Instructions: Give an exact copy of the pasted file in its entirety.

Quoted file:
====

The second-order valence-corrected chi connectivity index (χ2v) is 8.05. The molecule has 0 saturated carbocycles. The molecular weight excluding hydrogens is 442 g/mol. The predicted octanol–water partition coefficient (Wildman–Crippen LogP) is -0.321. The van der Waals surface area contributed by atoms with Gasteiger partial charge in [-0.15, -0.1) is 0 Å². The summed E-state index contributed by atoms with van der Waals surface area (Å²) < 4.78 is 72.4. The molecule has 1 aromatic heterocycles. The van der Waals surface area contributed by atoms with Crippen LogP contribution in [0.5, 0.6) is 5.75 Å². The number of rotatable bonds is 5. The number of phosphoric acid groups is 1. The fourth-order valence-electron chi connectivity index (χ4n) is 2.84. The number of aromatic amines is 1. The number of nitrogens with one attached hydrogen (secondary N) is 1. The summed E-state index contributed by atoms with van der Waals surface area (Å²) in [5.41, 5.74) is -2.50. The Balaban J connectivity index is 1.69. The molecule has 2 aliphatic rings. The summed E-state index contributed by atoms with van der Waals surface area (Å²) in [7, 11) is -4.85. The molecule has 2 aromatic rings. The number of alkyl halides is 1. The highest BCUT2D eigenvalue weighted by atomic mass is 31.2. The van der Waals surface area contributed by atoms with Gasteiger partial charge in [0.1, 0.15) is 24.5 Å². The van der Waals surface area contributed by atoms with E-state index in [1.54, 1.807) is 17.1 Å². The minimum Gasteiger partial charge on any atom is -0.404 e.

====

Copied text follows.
The second-order valence-corrected chi connectivity index (χ2v) is 8.05. The molecule has 0 saturated carbocycles. The molecular weight excluding hydrogens is 442 g/mol. The predicted octanol–water partition coefficient (Wildman–Crippen LogP) is -0.321. The van der Waals surface area contributed by atoms with Gasteiger partial charge in [-0.15, -0.1) is 0 Å². The summed E-state index contributed by atoms with van der Waals surface area (Å²) < 4.78 is 72.4. The molecule has 1 aromatic heterocycles. The van der Waals surface area contributed by atoms with Crippen LogP contribution in [0.5, 0.6) is 5.75 Å². The number of rotatable bonds is 5. The number of phosphoric acid groups is 1. The fourth-order valence-electron chi connectivity index (χ4n) is 2.84. The number of aromatic amines is 1. The number of nitrogens with one attached hydrogen (secondary N) is 1. The summed E-state index contributed by atoms with van der Waals surface area (Å²) in [5.41, 5.74) is -2.50. The Balaban J connectivity index is 1.69. The molecule has 2 aliphatic rings. The summed E-state index contributed by atoms with van der Waals surface area (Å²) in [7, 11) is -4.85. The molecule has 2 aromatic rings. The number of alkyl halides is 1. The highest BCUT2D eigenvalue weighted by atomic mass is 31.2. The van der Waals surface area contributed by atoms with Gasteiger partial charge in [0.1, 0.15) is 24.5 Å². The van der Waals surface area contributed by atoms with E-state index in [1.54, 1.807) is 17.1 Å². The minimum Gasteiger partial charge on any atom is -0.404 e.